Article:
“Fez is really just the medieval city that it was…. Fez is the soul of Morocco. It’s the last bastion of what Morocco really is.” – Abdelfettah Seffar, a craftsman and cultural entrepreneur (NY Times)
Exploring the alleys of the medina, an ancient Arab city situated within walls. The medina of Old Fes is said to be the oldest continuously inhabited walled city in the Arab world. It was founded in the 8th century as the capital of the Idrisid Dynasty.
Initial navigation of the medina felt overwhelming. It was a sensory overload. Its narrow maze-like streets were jammed with mostly shrouded figures and donkeys, the smell changed every few feet and the touts bothered us every few inch. It felt so surreal and mystical. At times, we felt we were in a movie set of a period movie.
This is the usual traffic jam on the 9,000 tangled streets of Old Fez, where the donkeys are the typical mode of transportation. The medina of Old Fez is believed to be the world’s largest car-free urban area.
We had to be attentive to the shout of “balak!” (“look out”) from the mule drivers. It was a warning that a heavily laden mule was about to approach.
The Souk of Fez
Located within the medina is an open market called souk. It is an integral part of life in the medina. It is where the locals avail of their essential needs and wide array of products. A souk is divided into small souks and are designated names based on the product it specialized in such as the meat souk, the spice souk, the clothing souk, the gold souk, etc.
Women in vegetable souk. This is how our memory of women in Morocco is like – a bit blurry. We didn’t have much encounter with them.
A spectacle of a testicle at the meat souk! The meat of the male lamb is preferred than the meat of the female as it is said to be much more tender. Hence, the display of the testicle to prove to the customer the gender of the lamb.
Keith watching the street scenes of the medina from high above the terrace of the Le Kasbah, a multi-level restaurant that serve good traditional Moroccan fare.
Our first meal in Fez at Le Kasbah – a vegetable tagine for me and a meat tangine for Keith plus the mintiest of mint teas. A tagine is a tradtional Moroccan stew that is named after the conical shaped earthenware in which it is cooked while the mint tea is the most traditional drink and an important part of Morocco’s food and hospitality culture.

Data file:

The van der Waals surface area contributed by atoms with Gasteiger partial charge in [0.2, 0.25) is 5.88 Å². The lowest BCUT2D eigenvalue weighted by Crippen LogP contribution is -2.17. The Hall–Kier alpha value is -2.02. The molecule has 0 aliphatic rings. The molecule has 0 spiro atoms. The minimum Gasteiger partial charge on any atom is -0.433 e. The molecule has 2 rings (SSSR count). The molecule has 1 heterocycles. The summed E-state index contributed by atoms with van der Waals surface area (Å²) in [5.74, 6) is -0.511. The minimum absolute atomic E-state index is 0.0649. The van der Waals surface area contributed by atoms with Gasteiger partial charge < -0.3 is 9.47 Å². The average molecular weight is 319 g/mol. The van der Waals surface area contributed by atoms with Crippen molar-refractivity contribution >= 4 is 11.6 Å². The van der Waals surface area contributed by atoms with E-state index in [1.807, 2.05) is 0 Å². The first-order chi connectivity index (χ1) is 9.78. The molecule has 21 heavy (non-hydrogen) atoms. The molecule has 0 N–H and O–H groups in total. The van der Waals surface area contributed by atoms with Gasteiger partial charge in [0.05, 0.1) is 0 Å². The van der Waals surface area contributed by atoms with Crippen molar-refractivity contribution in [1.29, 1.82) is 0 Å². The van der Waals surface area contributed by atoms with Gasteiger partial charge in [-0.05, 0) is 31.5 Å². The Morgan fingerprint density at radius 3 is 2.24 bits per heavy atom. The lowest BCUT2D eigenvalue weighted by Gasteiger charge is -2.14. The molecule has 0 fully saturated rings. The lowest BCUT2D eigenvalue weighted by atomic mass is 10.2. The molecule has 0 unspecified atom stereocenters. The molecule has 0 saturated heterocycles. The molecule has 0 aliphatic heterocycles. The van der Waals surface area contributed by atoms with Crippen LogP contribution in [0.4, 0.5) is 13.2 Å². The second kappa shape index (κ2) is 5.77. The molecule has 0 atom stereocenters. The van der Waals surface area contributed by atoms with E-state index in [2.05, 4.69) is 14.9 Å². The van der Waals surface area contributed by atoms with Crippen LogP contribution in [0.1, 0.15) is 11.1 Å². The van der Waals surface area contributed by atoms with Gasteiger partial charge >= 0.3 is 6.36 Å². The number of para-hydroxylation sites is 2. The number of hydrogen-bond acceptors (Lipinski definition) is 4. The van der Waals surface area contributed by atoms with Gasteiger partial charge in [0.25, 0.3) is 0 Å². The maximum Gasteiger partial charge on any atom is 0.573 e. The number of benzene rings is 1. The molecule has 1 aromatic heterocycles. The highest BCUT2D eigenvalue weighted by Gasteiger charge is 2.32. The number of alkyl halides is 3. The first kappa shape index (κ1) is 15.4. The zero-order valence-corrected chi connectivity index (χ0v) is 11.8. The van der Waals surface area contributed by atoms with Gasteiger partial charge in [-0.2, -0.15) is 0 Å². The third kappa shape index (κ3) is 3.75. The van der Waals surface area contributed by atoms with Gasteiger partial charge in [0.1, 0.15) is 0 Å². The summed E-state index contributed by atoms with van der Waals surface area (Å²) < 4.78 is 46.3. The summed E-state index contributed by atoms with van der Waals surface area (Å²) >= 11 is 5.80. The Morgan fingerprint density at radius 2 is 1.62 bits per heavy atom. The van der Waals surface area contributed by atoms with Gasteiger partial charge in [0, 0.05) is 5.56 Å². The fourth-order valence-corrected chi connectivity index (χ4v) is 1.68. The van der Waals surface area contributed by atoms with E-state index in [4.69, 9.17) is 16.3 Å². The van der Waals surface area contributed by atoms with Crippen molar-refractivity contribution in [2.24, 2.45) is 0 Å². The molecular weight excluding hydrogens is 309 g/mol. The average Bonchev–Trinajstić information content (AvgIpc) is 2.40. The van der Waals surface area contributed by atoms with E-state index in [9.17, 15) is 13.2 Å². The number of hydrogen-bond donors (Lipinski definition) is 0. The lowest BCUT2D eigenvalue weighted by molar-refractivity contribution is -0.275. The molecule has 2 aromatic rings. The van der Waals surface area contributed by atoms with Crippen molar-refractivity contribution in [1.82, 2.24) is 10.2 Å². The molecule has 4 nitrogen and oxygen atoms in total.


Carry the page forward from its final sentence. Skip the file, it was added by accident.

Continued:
View of Bab Bou Jeloud from the terrace of Le Kasbah. Bab Bou Jeloud is the main entrance to Old Fez, where the two main streets of the medina start from.
Fez at Night
We were traveling in Morocco during the period of Ramadan. The streets emptied out after sunset. People ran to their homes to break their fasting for the day.
This is the courtyard of Dar Roumana, an exquisite riad where we stayed in Old Fes. A riad is a traditional home or palace inside a medina that is built around a courtyard. Many riads in big cities of Morocco have undergone renovation and have been converted into guesthouses.
A high and ornate door that leads to one of the exquisite bedrooms of Dar Roumana.
When you walk along the alleys of the medina, you will not see any windows on the walls of the homes. It is because all windows of the riads face the interior courtyard, which is a design principle that supports the Islamic privacy notion of privacy and modesty, especially for women.
The beautiful rooftop of Dar Roumana where we had our breakfast every morning and where we unwind with a glass of wine each night.
The broken wall of the medina as seen from the roof top of Dar Roumana.
The Artisans of Old Fez
This is one of the ancient tanneries of Fez where the hides of animals are processed into leathers. They date back from the medieval time. Their sights and smells are the city’s most iconic elements.
The animals skin are soaked in these ancient vats filled with natural pigments — red from poppies, orange from henna, brown from cedar wood, white from mint, etc.
Before the skins are soaked in natural pigments they must first be placed in vats filled with limestone, water and —– pigeon excrement! The last ingredient is said to contain ammonia that makes the leather supple.
The techniques and mechanisms used in the tannaries are still very medieval.
Skins and wool being dried.
The finished leather products. Choices, choices…..
And the painful negotiation begins……..
The best location to witness the activities in the tanneries is from one of the terraces of the leather shops that lined the street along the tannery area. A salesperson from the leather shop will serve as your guide and will explain everything there is to know about the tanneries. They say it’s a free service, but they will expect a tip and a huge sale from you. Be warned, the vendors turn from gentle guides into hardcore, aggressive salespersons. Expect to be yelled at if you don’t make a purchase.